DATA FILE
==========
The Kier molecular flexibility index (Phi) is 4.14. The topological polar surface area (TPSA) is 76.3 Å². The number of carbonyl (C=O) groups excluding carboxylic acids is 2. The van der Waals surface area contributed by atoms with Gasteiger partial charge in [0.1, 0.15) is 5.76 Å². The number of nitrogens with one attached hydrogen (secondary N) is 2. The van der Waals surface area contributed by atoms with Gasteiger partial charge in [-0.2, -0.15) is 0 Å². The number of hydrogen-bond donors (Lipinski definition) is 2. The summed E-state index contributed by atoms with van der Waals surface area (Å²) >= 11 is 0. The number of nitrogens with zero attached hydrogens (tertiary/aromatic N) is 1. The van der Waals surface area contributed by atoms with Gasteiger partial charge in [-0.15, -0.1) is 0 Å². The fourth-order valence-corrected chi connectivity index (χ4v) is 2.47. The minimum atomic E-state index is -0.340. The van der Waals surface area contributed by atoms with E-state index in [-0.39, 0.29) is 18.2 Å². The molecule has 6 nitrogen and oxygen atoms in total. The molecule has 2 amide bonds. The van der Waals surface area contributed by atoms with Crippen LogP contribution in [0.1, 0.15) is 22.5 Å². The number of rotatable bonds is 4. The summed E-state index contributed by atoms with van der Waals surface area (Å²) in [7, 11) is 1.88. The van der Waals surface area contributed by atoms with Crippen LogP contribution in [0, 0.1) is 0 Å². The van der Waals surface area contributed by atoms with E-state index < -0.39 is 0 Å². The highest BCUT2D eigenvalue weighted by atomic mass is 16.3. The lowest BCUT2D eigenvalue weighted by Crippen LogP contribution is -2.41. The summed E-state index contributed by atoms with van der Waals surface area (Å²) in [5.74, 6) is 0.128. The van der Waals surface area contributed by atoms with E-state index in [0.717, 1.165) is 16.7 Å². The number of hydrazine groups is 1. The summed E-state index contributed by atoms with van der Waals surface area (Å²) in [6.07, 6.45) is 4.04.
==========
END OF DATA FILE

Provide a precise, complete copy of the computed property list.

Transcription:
The Kier molecular flexibility index (Phi) is 4.14. The topological polar surface area (TPSA) is 76.3 Å². The number of carbonyl (C=O) groups excluding carboxylic acids is 2. The van der Waals surface area contributed by atoms with Gasteiger partial charge in [0.1, 0.15) is 5.76 Å². The number of nitrogens with one attached hydrogen (secondary N) is 2. The van der Waals surface area contributed by atoms with Gasteiger partial charge in [-0.2, -0.15) is 0 Å². The number of hydrogen-bond donors (Lipinski definition) is 2. The summed E-state index contributed by atoms with van der Waals surface area (Å²) >= 11 is 0. The number of nitrogens with zero attached hydrogens (tertiary/aromatic N) is 1. The van der Waals surface area contributed by atoms with Gasteiger partial charge in [-0.15, -0.1) is 0 Å². The fourth-order valence-corrected chi connectivity index (χ4v) is 2.47. The minimum atomic E-state index is -0.340. The van der Waals surface area contributed by atoms with E-state index in [-0.39, 0.29) is 18.2 Å². The molecule has 6 nitrogen and oxygen atoms in total. The molecule has 2 amide bonds. The van der Waals surface area contributed by atoms with Crippen LogP contribution in [0.1, 0.15) is 22.5 Å². The number of rotatable bonds is 4. The summed E-state index contributed by atoms with van der Waals surface area (Å²) in [7, 11) is 1.88. The van der Waals surface area contributed by atoms with Crippen LogP contribution in [0, 0.1) is 0 Å². The van der Waals surface area contributed by atoms with E-state index < -0.39 is 0 Å². The highest BCUT2D eigenvalue weighted by atomic mass is 16.3. The lowest BCUT2D eigenvalue weighted by Crippen LogP contribution is -2.41. The summed E-state index contributed by atoms with van der Waals surface area (Å²) in [5.74, 6) is 0.128. The van der Waals surface area contributed by atoms with E-state index in [0.717, 1.165) is 16.7 Å². The number of hydrazine groups is 1. The summed E-state index contributed by atoms with van der Waals surface area (Å²) in [6.07, 6.45) is 4.04.